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Look out for more coverage of
Man on Wire in our magazines

THE MOVIE: Man on Wire

THE STARS:
Philippe Petit
DIRECTOR: James Marsh

Image: Jean Louis Blondeau / Polaris THE CONCEPT:
In 1974, Philippe Petit spent eight months in New York City planning to rig a wire, illegally, between the Twin Towers at the World Trade Center. Aided by a team of friends and accomplices, Petit got past WTC security with the heavy steel wire, and at 7:15 a.m. on August 7th, he wire-walked for 45 minutes 1350 feet above the streets of Manhattan.

U.S. RELEASE: August 15 2008, Nationwide
• Rated: PG-13

THE COMMENTS:

The original walk. Image: Jean-Louis Blondeau / Polaris
JAMES MARSH:

James Marsh“The story itself was wonderful, and I loved and was captivated by it. The challenge was in a sense to tell it as well as possible. When I read Philippe’s book To Reach the Clouds, it read like a movie script and it had the kind of structure of a thriller, because that’s how it was. I thought, “It’s a thriller, it’s not really a documentary, it’s a heist film with this miraculous vision as the crime. The crime is beautiful and subversive and not destructive or harmful to anybody.”

PHILIPPE PETIT:
Philippe Petit“I’m not fearless at all. I have lots of fears but they are terrestrial fears not aerial fears. If I would ever feel on a high wire during a crossing that I could fall, I would fall. I never pronounce that word, that verb, falling. It’s not part of my vocabulary because it’s not part of my life. I have trained my body and my heart to walk, not to do the opposite of walking. What was going on in my mind [while I was on the wire between the Twin Towers] was a tempest, but a tempest of pleasure and a tempest of elation and a tempest of surprises.”

MARSH on doing research for the documentary:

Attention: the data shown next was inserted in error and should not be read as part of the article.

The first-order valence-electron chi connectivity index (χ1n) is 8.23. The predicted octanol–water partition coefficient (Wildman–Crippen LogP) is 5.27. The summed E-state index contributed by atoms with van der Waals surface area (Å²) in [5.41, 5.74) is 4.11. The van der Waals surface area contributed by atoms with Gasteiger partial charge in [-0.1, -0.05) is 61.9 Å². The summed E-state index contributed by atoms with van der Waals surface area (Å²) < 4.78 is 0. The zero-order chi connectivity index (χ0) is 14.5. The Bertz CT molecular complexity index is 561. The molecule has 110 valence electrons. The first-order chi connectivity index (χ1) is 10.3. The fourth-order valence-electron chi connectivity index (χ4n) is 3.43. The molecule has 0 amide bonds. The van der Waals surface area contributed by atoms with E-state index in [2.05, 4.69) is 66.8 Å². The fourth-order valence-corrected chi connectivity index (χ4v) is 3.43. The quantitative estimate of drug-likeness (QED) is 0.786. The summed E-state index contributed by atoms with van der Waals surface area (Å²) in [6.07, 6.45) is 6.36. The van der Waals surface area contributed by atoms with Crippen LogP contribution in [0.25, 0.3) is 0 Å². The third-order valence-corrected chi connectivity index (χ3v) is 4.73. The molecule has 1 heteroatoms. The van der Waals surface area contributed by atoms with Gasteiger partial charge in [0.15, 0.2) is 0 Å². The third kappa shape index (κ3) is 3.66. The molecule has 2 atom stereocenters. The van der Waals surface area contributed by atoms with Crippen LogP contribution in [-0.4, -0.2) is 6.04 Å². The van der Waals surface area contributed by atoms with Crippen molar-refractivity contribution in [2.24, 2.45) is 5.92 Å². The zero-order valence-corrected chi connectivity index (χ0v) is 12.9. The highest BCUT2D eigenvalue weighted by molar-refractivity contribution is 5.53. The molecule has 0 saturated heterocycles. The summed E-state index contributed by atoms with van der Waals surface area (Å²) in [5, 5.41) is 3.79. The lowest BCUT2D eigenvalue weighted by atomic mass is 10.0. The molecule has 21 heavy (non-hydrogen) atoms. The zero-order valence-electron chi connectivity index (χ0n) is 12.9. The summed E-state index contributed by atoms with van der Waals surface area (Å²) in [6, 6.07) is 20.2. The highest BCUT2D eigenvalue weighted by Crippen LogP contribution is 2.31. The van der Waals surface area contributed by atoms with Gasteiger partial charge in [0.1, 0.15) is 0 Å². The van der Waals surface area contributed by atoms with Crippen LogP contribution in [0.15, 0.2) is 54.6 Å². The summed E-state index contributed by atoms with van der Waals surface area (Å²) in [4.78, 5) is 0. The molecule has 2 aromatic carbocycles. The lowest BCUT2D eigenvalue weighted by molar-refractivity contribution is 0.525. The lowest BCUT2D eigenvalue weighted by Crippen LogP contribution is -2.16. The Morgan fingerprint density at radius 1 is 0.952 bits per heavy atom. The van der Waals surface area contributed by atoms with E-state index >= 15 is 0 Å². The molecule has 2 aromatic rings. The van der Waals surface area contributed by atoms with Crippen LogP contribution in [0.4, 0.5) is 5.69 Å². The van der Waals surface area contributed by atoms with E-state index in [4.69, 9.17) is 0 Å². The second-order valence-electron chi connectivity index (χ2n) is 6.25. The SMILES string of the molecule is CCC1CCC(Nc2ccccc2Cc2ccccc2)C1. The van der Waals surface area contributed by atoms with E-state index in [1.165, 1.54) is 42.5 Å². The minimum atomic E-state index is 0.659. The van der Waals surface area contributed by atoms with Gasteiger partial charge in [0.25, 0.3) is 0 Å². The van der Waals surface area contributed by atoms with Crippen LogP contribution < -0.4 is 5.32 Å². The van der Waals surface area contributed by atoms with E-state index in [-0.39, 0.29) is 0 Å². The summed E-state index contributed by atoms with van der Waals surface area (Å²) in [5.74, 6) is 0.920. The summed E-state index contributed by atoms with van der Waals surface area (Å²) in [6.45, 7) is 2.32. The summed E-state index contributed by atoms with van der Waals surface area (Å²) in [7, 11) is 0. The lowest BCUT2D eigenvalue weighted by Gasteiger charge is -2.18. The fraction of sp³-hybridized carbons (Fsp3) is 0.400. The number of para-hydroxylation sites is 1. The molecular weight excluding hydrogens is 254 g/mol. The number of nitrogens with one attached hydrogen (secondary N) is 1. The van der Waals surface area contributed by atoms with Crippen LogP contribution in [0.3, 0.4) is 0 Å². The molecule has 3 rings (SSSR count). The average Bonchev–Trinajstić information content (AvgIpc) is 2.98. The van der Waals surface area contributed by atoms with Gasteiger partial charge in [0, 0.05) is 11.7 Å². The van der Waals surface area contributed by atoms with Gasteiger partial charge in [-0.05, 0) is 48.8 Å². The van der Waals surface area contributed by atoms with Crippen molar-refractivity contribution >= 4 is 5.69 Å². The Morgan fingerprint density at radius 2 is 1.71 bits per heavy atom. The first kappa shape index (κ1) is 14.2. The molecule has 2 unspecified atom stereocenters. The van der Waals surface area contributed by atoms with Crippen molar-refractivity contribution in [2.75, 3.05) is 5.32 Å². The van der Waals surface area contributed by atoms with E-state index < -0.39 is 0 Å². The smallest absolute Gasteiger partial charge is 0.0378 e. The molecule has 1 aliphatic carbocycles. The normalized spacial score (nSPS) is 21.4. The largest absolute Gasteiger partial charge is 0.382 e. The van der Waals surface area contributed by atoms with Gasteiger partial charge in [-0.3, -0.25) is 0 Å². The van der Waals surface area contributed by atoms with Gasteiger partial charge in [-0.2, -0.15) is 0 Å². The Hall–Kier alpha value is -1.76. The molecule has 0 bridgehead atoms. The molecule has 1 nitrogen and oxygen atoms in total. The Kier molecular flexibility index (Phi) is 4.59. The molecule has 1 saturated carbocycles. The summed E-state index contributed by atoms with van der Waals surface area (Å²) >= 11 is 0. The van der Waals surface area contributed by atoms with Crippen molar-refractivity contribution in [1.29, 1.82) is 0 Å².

“Philippe said he had these interesting cans of film negatives, beautifully shot color footage. The footage shows you some of the mechanics of the preparation but it also show the spirit of it.

PETIT:
“I caused this footage to be shot and I managed to preserve it for 34 years, and I opened my trunk of archives to James and I remember his giant smile! I decided at the very beginning of that adventure, when I was practicing in France, to make a film of the whole adventure, and it was stupid and naïve, because you cannot make a film about a bank robbery. I realized I’d have to abort the whole dream of making a film and have to concentrate on the dream of bringing the cable illegally and walking.”

MARSH:
“Every single person I interviewed, when they recalled the walk, they were visibly moved. There was a big investment in this and it was a very beautiful and amazing thing that they did and were seeing and they were a part of. They’d helped. They weren’t the most important part but they’d been part of it.”

PETIT on the fact that there isn’t any film of his walk:
“I was extremely frustrated that there were no moving images. I gave my friend a movie camera and at the moment he was going to change [from taking photos to filming] the police arrived so he hid. He ran to show his pictures to the world, and I thank him for that, but there was no film and at the time I was so distressed. I was furious about this slap from destiny. But now, years and years later, I’m so happy that there are no moving images and that allows the story to now be shown by a very talented director on the screen.”

MARSH:
“I have the same reaction at Philippe, the frustration that they were so close to getting them, the fact is there was a loaded [movie] camera. But I think had there been footage, it would have been probably very familiar and it may have diminished some of the mystery and the beauty of it, just because it’s so literal. The photographs are wonderful, they are frozen moments of perfection in time and so you embrace that and try and create the drama and the beauty of the walk by letting people just invest themselves in those images, and the wonder of that to me is still worth contemplating.”

PETIT on 9/11:
“What I thought the day the towers were destroyed does not belong to me talking about this documentary. First, because this is taken from my book, To Reach the Clouds, which doesn’t include the death of the towers, it includes the life of the towers. Secondly, because James, as a moviemaker, beautifully decided not to include the disaster that everybody knows, in the film that tells the glory, the story of two beautiful towers. But certainly you can imagine that I was very much distraught by the disappearance of what I used to call ‘my’ towers but today, of course, I will say ‘our’ towers.”

Written by Judy Sloane. Back to top

Visit the official Man on Wire site
Images above © Magnolia Pictures or Jean-Louis Blondeau / Polaris Images
Feature © 2008 Visual Imagination.
Not for reproduction.

Film Review, #699, August 2008 cover

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